The French Motto of the Republic is "Liberty, Equality, Fraternity/Brotherhood" (Liberté, Egalité, Fraternité)
During the French Revolution 1787-1799, "Liberty, Equality, Fraternity" was one of many mottos used by revolutionaries to unite and inspire them.
In the late 19th Century, the 3rd French Republic adopted the ideas of liberty, equality and fraternity to become their motto. It is a tripartite motto, consisting of three words / ideas.
Liberty, Equality and Fraternity - for all French citizens.
Robespierre advocated in a speech on the organization of the National Guards (in December 1790) that the words "The French People" and "Liberty, Equality, Fraternity" be written on uniforms and flags, but his proposal was rejected.
From 1793 onwards, the words "Unity, indivisibility of the Republic; liberty, equality or death" could be seen painted on the façades of Parisian houses. People in other cities soon followed suit, but the removed the word death, as it invoked memories of the Terror (The Terror was the most bloody time of the Revolution with mass executions taking place either by firing squads, cannon fire or guillotine).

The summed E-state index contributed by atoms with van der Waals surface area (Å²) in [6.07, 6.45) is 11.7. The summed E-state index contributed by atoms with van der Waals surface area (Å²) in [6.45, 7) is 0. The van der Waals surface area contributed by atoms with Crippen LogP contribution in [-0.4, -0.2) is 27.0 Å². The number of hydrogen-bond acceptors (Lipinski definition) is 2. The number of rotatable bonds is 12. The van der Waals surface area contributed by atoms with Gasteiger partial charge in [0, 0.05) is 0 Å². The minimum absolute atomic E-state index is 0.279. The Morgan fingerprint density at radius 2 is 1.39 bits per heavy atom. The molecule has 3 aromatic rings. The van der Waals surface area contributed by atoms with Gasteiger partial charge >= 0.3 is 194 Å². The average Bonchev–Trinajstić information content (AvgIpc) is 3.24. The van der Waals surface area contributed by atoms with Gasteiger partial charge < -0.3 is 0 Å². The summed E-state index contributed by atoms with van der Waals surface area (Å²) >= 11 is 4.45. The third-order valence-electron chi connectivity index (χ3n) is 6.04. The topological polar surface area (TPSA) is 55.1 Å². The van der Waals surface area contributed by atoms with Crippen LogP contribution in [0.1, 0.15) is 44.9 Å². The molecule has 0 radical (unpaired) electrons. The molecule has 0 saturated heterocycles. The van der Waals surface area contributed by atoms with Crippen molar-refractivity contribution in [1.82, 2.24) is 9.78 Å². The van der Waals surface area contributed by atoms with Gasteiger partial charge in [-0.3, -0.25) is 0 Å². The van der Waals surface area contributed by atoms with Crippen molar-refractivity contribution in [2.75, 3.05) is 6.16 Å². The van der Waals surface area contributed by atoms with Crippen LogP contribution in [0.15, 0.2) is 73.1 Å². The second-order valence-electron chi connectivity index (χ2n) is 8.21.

For the celebrations on 14 July 1880, the motto was re-inscribed on the triangular gables of public buildings.
During the Third Republic, the familiar motto became finally established and written into Constitutions of 1958, 1946 and 1958. Today it is often seen on everyday items such as postage stamps and coins.
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